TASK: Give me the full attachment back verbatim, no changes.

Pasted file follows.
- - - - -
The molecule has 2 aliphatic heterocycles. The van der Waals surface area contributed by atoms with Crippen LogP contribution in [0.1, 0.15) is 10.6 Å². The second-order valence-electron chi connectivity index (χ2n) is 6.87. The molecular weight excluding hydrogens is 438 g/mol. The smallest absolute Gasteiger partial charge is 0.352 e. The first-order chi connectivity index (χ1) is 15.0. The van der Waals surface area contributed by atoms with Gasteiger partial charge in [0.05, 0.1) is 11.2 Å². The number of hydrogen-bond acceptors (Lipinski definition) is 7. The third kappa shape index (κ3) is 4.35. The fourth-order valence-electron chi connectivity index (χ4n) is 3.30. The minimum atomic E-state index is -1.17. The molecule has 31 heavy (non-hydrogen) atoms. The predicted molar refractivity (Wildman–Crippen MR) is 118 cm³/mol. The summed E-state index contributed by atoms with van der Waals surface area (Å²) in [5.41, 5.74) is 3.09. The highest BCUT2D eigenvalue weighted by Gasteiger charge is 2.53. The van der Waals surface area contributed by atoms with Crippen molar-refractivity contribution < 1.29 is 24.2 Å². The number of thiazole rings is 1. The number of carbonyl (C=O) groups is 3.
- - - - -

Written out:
The molecule has 2 aliphatic heterocycles. The van der Waals surface area contributed by atoms with Crippen LogP contribution in [0.1, 0.15) is 10.6 Å². The second-order valence-electron chi connectivity index (χ2n) is 6.87. The molecular weight excluding hydrogens is 438 g/mol. The smallest absolute Gasteiger partial charge is 0.352 e. The first-order chi connectivity index (χ1) is 15.0. The van der Waals surface area contributed by atoms with Gasteiger partial charge in [0.05, 0.1) is 11.2 Å². The number of hydrogen-bond acceptors (Lipinski definition) is 7. The third kappa shape index (κ3) is 4.35. The fourth-order valence-electron chi connectivity index (χ4n) is 3.30. The minimum atomic E-state index is -1.17. The molecule has 31 heavy (non-hydrogen) atoms. The predicted molar refractivity (Wildman–Crippen MR) is 118 cm³/mol. The summed E-state index contributed by atoms with van der Waals surface area (Å²) in [5.41, 5.74) is 3.09. The highest BCUT2D eigenvalue weighted by Gasteiger charge is 2.53. The van der Waals surface area contributed by atoms with Crippen molar-refractivity contribution < 1.29 is 24.2 Å². The number of thiazole rings is 1. The number of carbonyl (C=O) groups is 3.